Sunday Football Spotlight: Chelsea’s Juan Mata

Juan Mata

As Chelsea prepare to face Norwich City this afternoon, Vincent Ralph turns the spotlight on Juan Mata.

Let’s throw something out there at the start, just so we are clear: I don’t agree with Jose Mourinho’s treatment (or opinion) of Juan Mata.

I have never won a Champions League, nor even dabbled in football management – aside from the virtual kind, of course. And yet that does not prevent me from having an opinion on one of the most debatable issues of Chelsea’s campaign so far.

It is becoming something of a cliché to argue against Mourinho’s decision by stating how good Mata has been in the past; to say a man previously crowned Player of the Year deserves his place purely due to that.

But the simple fact is, in a season when Chelsea’s strikers are yet to score a Premier League goal between them, the man who scored 12 goals and provided 12 assists in that same competition last year surely has a significant and sustained role to play.

See also: Spain would rather call up an un-capped Brazilian over Chelsea or Tottenham strikers

Oscar may be Mourinho’s preferred number 10, but his decision to (temporarily) ostracise Mata appears less a case of a manager wanting him to improve the weaker elements of his game, more someone marginalising last year’s stand-out performer as a means to assert his authority on the team.

A harsh assessment? Quite possibly. But I see little other reason for a player of Mata’s quality to sit out game after game while his teammates struggle for consistency; and as if to prove it, when he was introduced at half-time in the recent match at White Hart Lane, his energy and creative spark changed the game.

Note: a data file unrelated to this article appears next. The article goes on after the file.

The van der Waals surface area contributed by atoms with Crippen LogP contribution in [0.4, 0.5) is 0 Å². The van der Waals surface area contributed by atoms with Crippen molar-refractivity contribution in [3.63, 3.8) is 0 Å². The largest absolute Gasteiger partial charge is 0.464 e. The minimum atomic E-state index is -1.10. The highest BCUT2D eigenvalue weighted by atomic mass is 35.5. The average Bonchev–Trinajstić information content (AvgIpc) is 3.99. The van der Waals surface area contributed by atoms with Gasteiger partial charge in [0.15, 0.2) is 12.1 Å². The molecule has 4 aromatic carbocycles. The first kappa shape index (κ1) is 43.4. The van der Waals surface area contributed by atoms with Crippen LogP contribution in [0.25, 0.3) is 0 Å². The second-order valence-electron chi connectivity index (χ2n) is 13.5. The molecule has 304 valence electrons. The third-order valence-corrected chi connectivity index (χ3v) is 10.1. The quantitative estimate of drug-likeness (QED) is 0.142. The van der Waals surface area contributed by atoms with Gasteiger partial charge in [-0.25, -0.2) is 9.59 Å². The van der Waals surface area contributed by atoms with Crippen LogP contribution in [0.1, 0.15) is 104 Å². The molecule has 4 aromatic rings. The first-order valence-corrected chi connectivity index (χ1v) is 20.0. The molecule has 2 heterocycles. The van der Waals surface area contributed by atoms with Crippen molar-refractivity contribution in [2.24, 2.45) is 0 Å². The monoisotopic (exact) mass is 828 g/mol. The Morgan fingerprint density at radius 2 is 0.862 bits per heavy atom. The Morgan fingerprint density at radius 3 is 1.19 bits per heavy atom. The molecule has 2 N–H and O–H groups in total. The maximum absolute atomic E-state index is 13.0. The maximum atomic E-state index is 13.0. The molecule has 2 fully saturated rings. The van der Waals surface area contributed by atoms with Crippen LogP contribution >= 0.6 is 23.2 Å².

He showed against Steaua Bucharest last week that he has lost none of his passion for the game while apparently working on his flaws behind the scenes. And this afternoon against Norwich City, I expect him to continue his one-man mission to prove Mourinho wrong.

Perhaps the Blues’ boss is simply trying to turn a great player into a perfect one, a mind-game played out for the world to see with the manager knowing Mata will rise to the occasion.

Of his need to adjust to Mourinho’s demands, the player has already said, “I have to do this. I will try to improve, score goals, assist and do what I have to do.”

And yet you wonder what would have happened had Mata played every minute of every match so far. And why he was the one forced to adapt when the teammates he regularly outshone last season were left to do what they had always done.

What are your thoughts on the Mata situation?

image: © Wshjackson

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